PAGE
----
Diplomatic Reception Rooms, U.S. Department of State

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Web Property of the U.S. Department of State


Object Details

Attributed to the School of Jonathan Gostelowe (American, 1744-1795)
ca. 1770-1800
United States: Pennsylvania: Philadelphia
North American
wood; mahogany; southern yellow pine; yellow-poplar; sycamore; eastern white pine
Overall: 37 1/2 in x 47 in x 26 in; 95.25 cm x 119.38 cm x 66.04 cm
Ex-collection Mr. and Mrs. J. Louis Landenberger of Chestnut Hill, Pennsylvania
Credit Line
Gift of Mr. J. Louis Landenberger in memory of his wife, Emily Sutro Landenberger
The Diplomatic Reception Rooms, U.S. Department of State, Washington, D.C.
Accession Number

Related Objects

One from a Near Pair of Chippendale Mahogany Serpentine-Front Chest of Drawers

Near Pair of Chippendale Mahogany Serpentine-Front Chest of Drawers

King, William
ca. 1785-1800
wood; mahogany; eastern white pine

Object Essay

Chests of drawers with canted corners, conforming ogee bracket feet, and serpentine fronts were a popular form in England. Both Chippendale and Ince and Mayhew published designs for what the latter called a “Comode Chest of Drawers.”Chippendale, pl. cxxx; Ince and Mayhew, pl. 43.1 Despite the availability of English models, this form was not copied frequently in America, although it was made in Massachusetts and New York as well as in Philadelphia (see Acc. No. 74.134).Another Massachuserts example of this form is illustrated in Ward 1988, no. 82: a New York chest of this type is at Winterthur (Hummel 1976, no. 17).2 Identified by their ample size and secondary woods, Philadelphia examples traditionally have been attributed to the cabinetmaker Jonathan Gostelowe (1744–1795) on the basis of two labeled chests of this type, as well as one he made for his second wife.3The labeled chests are at the Philadelphia Museum of Art (Comstock 1962, no. 294) and Cliveden (Hornor 1935, pl. 107): Gostelowe’s own chest is at the Yale University Art Gallery (Ward 1988, no. 66). In a recent article, however, Deborah Federhen has demonstrated that Gostelowe’s documented chests exhibit distinct construction methods that form a reliable basis for attributing undocumented examples.4Federhen, 1174–83. The construction features of the chest in the Diplomatic Reception Rooms are strikingly different from those used by Gostelowe, and Federhen grouped this chest with two others she ascribed to Gostelowe’s apprentice, Thomas Jones.5Ibid., 1178–80.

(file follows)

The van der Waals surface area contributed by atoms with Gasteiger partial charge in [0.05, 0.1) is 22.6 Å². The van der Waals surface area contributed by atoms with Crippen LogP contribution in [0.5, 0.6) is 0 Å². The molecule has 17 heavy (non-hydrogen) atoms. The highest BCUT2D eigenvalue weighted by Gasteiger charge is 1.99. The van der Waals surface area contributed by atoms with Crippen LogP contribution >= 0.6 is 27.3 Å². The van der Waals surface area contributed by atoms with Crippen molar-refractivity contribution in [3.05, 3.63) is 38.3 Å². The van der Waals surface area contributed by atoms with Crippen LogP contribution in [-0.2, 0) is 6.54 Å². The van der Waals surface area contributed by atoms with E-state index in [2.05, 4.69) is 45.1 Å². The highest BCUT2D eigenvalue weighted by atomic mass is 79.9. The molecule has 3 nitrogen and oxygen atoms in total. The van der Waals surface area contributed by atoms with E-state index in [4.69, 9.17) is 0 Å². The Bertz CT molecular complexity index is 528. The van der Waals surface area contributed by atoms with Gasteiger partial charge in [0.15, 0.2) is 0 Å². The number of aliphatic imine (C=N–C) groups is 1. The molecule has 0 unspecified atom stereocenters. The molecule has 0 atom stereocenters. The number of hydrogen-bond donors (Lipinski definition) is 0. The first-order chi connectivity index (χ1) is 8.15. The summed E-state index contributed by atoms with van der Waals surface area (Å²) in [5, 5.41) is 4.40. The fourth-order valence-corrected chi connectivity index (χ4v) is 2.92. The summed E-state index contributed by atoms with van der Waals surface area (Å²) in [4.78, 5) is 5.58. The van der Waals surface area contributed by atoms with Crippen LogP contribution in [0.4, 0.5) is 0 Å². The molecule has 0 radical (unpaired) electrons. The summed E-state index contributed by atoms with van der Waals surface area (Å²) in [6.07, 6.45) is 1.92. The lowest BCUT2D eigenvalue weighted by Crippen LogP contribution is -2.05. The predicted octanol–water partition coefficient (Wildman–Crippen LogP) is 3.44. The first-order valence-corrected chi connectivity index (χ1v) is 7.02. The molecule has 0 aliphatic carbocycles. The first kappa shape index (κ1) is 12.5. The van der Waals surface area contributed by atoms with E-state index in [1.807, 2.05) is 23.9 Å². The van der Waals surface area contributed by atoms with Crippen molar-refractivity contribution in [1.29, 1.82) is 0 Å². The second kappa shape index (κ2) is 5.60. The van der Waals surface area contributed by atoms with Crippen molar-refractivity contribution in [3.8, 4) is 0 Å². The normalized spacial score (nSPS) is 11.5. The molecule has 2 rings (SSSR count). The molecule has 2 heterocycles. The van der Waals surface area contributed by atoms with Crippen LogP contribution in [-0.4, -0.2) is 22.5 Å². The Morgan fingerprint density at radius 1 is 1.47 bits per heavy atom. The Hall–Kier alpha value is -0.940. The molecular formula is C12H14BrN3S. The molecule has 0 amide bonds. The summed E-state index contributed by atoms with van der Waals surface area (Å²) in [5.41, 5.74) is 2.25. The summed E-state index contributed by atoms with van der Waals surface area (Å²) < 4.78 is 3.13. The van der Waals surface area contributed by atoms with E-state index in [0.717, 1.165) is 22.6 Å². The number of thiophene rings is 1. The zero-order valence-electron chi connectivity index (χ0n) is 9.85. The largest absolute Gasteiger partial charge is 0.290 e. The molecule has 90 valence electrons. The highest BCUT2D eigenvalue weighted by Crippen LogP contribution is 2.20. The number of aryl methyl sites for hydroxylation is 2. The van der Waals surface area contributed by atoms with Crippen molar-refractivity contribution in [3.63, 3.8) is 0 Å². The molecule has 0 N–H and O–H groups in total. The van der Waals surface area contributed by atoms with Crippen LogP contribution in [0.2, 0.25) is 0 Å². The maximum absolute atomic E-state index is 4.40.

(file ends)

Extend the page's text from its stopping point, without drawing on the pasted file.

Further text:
In the absence of a documented example of this form by Jones, an attribution can only be made very tentatively. Canted corners with ogee bracket feet were apparently part of the vocabulary of Philadelphia cabinetmakers from at least the 1750s, Hornor illustrated a chest-on-chest with canted corners and conforming ogee bracket feet that was owned by the cabinetmaker Joseph Armitt, who died in 1747.6Hornor 1935, 115–16, pl. 37. A small, straight-front chest of drawers with similar corners and feet may date about 1750.7Sotheby Parke-Bernet, New York, Sale 5001. January 27–29, 1983, Lot 313. The combination of this type of corner and foot with a serpentine front, however, may not have occurred in Philadelphia until the 1770s. Gostelowe’s documented chests of this type probably date as early as 1772 and as late as 1789.8The pair of chests made for Benjamin Chew may have been among the accounts Chew settled with Gostelowe on February 12, 1772 (Shepherd, 9); Gostelowe’s chest was made in 1789 at the time of his second marriage (Ward 1988, no. 66). The bail brasses originally used on the chest in the Department of State suggest a date within this range.

David L. Barquist

Excerpted from Clement E. Conger, et al. Treasures of State: Fine and Decorative Arts in the Diplomatic Reception Rooms of the U.S. Department of State. New York: H.N. Abrams, 1991.